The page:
In memory of honorary doctor Jeroen Brouwers

On Wednesday afternoon, 11th May, in a hospital in Maastricht, writer and essayist Jeroen Brouwers died at the age of eighty-two. In 2018, Brouwers was awarded an honorary doctorate from the Faculty of Arts at Radboud University.

Brouwers is widely regarded as one of the most important Dutch-language authors, with his work also being widely translated. He was a much-praised and much-read writer who, in his novels, combined a virtuoso style with a treatment of important social themes, such as camp traumas (Bezonken Rood, 1981) and abuse in the Catholic Church (Het Hout, 2014). As a polemicist, Brouwers was admired but also feared: He set himself high standards when it came to literature, but he expected others to have the same level and attitude, and he was merciless when superiorly formulated and meticulously documented; he filleted his opponents, such as authors as Guus Luijters or Dirk Ayelt Kooiman ('a sparrow blown up into a bird of paradise by a bicycle pump'), his former publisher Dietz or Minister Ronald Plasterk ('the boss of culture, the supreme leader of the Taalunie').

In Memoriam eredoctor Jeroen Brouwers
In Memoriam eredoctor Jeroen Brouwers

But Brouwers was also a careful and meticulous literary historian who wrote critically, lovingly and competently about authors such as Godfried Bomans and Hélène Swarth. His magnum opus in this field is the study, De Laatste Deur (The Last Door, published in 1983 and expanded and updated to two volumes in 2017), which deals with Dutch authors and their suicides. What prompted their actions? Were there indications in their texts? What influence did social and private circumstances have? De Laatste Deur (The Last Door), which has often been called Brouwers' 'dissertation', is a thorough, scholarly work that nevertheless presents, examines and analyses an important literary theme for a large audience.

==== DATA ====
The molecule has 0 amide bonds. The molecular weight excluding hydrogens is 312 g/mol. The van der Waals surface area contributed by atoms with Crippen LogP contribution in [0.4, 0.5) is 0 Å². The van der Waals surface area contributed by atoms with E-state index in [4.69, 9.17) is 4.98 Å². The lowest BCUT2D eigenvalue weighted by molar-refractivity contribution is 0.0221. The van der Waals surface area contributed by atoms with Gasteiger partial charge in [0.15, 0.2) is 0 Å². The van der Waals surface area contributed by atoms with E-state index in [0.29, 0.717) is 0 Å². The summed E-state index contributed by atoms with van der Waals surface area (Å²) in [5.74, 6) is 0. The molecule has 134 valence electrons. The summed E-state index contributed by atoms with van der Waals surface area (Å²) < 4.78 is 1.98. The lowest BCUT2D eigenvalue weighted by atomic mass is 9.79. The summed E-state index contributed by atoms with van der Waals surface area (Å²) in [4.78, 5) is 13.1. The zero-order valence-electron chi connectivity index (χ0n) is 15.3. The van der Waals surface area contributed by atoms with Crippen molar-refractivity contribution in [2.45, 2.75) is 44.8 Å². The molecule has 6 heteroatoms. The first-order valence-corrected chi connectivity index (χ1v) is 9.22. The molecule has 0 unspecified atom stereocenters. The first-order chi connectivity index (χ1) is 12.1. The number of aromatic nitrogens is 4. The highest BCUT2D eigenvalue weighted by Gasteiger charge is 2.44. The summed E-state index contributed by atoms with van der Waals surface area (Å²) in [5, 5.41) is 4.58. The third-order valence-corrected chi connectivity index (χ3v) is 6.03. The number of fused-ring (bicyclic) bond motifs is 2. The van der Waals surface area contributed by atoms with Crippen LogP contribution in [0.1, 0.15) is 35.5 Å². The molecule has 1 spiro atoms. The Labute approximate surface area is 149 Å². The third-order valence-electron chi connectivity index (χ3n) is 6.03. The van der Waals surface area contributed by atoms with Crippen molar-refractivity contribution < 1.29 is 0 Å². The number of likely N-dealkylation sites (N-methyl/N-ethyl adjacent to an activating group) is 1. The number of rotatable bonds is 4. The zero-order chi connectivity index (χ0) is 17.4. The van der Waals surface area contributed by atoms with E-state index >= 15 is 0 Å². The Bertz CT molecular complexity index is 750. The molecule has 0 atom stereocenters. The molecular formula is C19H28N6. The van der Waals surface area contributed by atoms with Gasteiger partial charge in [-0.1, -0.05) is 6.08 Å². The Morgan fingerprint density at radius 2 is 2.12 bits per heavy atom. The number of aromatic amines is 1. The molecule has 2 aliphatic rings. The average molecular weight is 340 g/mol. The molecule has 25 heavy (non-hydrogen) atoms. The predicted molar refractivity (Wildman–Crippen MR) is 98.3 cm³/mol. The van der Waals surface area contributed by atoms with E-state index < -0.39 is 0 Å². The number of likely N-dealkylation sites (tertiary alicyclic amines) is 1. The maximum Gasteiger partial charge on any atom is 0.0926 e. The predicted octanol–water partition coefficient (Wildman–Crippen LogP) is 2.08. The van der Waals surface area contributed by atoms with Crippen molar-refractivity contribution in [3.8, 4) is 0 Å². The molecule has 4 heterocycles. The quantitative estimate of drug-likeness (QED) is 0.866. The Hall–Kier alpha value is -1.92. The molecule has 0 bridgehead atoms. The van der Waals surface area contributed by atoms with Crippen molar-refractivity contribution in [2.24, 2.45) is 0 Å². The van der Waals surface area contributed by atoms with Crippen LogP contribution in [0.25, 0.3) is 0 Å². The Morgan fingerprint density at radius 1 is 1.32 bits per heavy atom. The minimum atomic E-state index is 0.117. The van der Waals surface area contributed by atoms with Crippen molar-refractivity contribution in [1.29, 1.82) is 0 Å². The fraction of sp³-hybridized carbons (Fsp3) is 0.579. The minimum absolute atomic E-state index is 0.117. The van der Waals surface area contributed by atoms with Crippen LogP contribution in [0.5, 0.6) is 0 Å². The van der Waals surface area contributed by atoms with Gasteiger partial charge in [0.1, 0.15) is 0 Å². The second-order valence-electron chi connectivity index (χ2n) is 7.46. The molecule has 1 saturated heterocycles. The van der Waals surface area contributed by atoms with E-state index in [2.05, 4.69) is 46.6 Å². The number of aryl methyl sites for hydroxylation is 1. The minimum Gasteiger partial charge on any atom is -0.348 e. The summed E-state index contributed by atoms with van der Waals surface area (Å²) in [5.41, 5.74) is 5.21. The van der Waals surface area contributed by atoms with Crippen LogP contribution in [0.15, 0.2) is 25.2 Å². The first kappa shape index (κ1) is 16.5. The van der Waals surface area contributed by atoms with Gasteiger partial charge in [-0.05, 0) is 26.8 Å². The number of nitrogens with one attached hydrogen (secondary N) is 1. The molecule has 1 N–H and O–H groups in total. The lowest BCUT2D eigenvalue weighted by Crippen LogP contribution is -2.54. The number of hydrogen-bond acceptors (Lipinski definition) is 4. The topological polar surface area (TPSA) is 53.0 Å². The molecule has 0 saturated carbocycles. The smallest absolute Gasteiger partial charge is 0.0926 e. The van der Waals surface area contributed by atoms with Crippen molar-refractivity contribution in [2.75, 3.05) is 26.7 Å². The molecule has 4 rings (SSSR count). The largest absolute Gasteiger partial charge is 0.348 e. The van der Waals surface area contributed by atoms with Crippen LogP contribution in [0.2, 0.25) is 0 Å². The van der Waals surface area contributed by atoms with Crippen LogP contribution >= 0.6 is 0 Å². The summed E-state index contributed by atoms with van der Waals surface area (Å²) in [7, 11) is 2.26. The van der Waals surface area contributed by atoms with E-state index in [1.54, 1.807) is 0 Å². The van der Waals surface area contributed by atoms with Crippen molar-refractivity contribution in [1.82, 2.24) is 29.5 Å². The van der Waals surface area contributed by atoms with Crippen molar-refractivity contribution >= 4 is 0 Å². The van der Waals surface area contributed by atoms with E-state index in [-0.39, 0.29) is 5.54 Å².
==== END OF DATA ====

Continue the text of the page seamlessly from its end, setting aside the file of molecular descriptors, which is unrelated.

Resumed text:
One of Brouwers' most famous maxims is: 'Nothing exists that does not touch something else'. This statement characterises his view of human life - first and foremost his own life - and the structure of each of his individual works and his oeuvre as a whole. A book like his monumental suicide study cannot be seen separately from his world of novels: everything forms one large reflective, referring, and internally connected whole, fiction and non-fiction.

Perhaps the most striking thing about Brouwers' novels is the way in which he manages to make his personal life supra-personal. At a time like ours, when literature is almost swallowed up by small stories about grief among family and close friends and other private traumas, Brouwers invariably succeeded in using the themes from his personal history to rise above the small and individual.

With the death of Brouwers, Dutch literature has lost one of its most important authors; fortunately, there is his versatile, rich oeuvre that will keep his memory alive.

Jeroen Brouwers was unable to attend the Dies Natalis of Radboud University in October 2018 to receive his honorary doctorate. It was presented to him at home by the (then) dean of the arts faculty Margot van Mulken. Brouwers expressed a word of thanks on that occasion, which was displayed during the Dies celebration:

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Art & Culture, Radboud then and now